A graph search is another great tool that can be utilized by journalists to gather more information — but should be used with discretion much like an shortcut.
I decide to conduct a graph search on friends who are interested in Osheaga, a music and arts festival based out of Montreal, Quebec. Just figured why not, I’ve been there, I’m super into music and arts — and I wanted to see what kind of information would pop up.
Which as expected, went on to a list of my oh-so-close Facebook friends who have hit the “like button” on the official page.
Ta-da! A list of my facebook friends, sorted by a combination of mutual friends, interested, and that “best friends” thing they added like five years ago that I apparently used.
What interested me though was another search option below it was “my friends that live near Osheaga”
It seems almost like Facebook recognizes this as a kind of event. If I typed in a restaurant, would it bring me to friends who live near that restaurant?
Quick answer is no, but it definitely made me hungrier for sure.
But how weird is it that the first two people who pop up are people I met at Osheaga, and people I stayed with. Was the fact that the people who lived close to the event, and had also liked that page, were the first people to pop up? — I think not.
I can see how this tool would be wicked useful for journalists, if you want to know some information regarding a group of people — no longer will you need to click back and forth between web pages for organizations, google searches, emails, and personal pages. Thanks to Facebook being such a utilized tool it almost skips a step. So instead of going online and clicking around until I find Facebook pages for someone who, for instance, works for Lyndon State College, instead of clicking into websites, finding names, writing them down, performing an alternate search:
And as you scroll down, people who aren’t your friends and have their privacy settings so they are searchable will pop up too.
Graph searches open you up to a sea of information, but I think it’s important to be able to filter through this information as well, and to be especially careful when using a personal Facebook page because as it has been mentioned, to a degree these searches are tailored to your interests which doesn’t always go hand in hand with your journalism.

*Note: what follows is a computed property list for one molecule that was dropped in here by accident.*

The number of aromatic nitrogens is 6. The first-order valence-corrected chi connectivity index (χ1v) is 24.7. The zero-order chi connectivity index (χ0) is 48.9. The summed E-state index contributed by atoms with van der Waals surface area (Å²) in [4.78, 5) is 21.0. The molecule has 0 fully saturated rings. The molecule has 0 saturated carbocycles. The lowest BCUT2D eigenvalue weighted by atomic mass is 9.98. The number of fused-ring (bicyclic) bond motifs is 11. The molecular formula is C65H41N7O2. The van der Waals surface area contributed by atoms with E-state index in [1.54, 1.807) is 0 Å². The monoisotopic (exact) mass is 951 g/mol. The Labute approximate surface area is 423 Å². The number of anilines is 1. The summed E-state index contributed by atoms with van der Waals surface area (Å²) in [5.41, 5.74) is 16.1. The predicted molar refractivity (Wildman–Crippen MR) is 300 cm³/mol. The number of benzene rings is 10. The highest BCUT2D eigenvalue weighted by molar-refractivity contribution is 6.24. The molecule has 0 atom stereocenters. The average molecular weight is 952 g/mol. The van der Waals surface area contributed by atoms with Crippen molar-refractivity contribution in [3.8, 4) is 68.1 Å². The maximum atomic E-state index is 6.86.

For my project, I am following VICE News, and I chose to look further into Jason Leopold, a senior investigative reporter for VICE who has been working on their national security, terrorism, and Guantanamo news.
He was not hard to find, I simply graph searched him “people who work at VICE News” and came up with his personal page, then did a separate search to see if he has a page.
And it’s verified..
Buttttttt — that’s all I can really say for him. His personal use of Facebook on his public page is devastatingly low traffic. 95 likes. That is not reaching out to a lot of people.
He seems to mostly use this page to share his articles he has been working on with VICE.
Although he is pretty fast at responding — and actually responds
His posts lack any personality, and are only his own, no shares, links, nothing — it almost seems to be a destination for him to publicly archive his work.
Maybe this has something to do with the way VICE itself functions, though. On their social media accounts, there is no clear evidence that there are faces behind the words for anything they write. While VICE does have personality in the way they present things and are decent sharers — they might want to consider taking the extra step of introducing the reporters: sharing posts and tweets from them, and giving VICE a little more personality.